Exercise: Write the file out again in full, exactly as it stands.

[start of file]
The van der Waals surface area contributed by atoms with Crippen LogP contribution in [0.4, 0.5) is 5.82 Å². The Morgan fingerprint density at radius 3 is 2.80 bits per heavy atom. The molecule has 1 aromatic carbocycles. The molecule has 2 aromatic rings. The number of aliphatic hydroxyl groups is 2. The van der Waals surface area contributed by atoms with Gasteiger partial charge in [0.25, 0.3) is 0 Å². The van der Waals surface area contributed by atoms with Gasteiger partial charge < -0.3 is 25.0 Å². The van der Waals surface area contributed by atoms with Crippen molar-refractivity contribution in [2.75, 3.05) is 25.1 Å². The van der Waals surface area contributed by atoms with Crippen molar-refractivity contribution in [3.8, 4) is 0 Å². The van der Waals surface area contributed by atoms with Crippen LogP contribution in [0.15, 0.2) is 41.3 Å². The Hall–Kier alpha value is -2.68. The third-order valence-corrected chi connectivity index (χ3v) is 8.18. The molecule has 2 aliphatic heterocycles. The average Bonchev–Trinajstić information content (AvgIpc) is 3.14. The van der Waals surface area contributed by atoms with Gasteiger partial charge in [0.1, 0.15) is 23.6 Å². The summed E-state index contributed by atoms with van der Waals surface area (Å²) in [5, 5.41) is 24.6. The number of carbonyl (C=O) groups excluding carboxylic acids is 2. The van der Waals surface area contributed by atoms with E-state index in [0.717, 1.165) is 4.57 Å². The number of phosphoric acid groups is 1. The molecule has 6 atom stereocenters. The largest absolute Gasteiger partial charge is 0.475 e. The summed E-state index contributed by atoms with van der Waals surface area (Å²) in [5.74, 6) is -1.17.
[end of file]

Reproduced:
The van der Waals surface area contributed by atoms with Crippen LogP contribution in [0.4, 0.5) is 5.82 Å². The Morgan fingerprint density at radius 3 is 2.80 bits per heavy atom. The molecule has 1 aromatic carbocycles. The molecule has 2 aromatic rings. The number of aliphatic hydroxyl groups is 2. The van der Waals surface area contributed by atoms with Gasteiger partial charge in [0.25, 0.3) is 0 Å². The van der Waals surface area contributed by atoms with Gasteiger partial charge < -0.3 is 25.0 Å². The van der Waals surface area contributed by atoms with Crippen molar-refractivity contribution in [2.75, 3.05) is 25.1 Å². The van der Waals surface area contributed by atoms with Crippen molar-refractivity contribution in [3.8, 4) is 0 Å². The van der Waals surface area contributed by atoms with Crippen LogP contribution in [0.15, 0.2) is 41.3 Å². The Hall–Kier alpha value is -2.68. The third-order valence-corrected chi connectivity index (χ3v) is 8.18. The molecule has 2 aliphatic heterocycles. The average Bonchev–Trinajstić information content (AvgIpc) is 3.14. The van der Waals surface area contributed by atoms with Gasteiger partial charge in [0.1, 0.15) is 23.6 Å². The summed E-state index contributed by atoms with van der Waals surface area (Å²) in [5, 5.41) is 24.6. The number of carbonyl (C=O) groups excluding carboxylic acids is 2. The van der Waals surface area contributed by atoms with E-state index in [0.717, 1.165) is 4.57 Å². The number of phosphoric acid groups is 1. The molecule has 6 atom stereocenters. The largest absolute Gasteiger partial charge is 0.475 e. The summed E-state index contributed by atoms with van der Waals surface area (Å²) in [5.74, 6) is -1.17.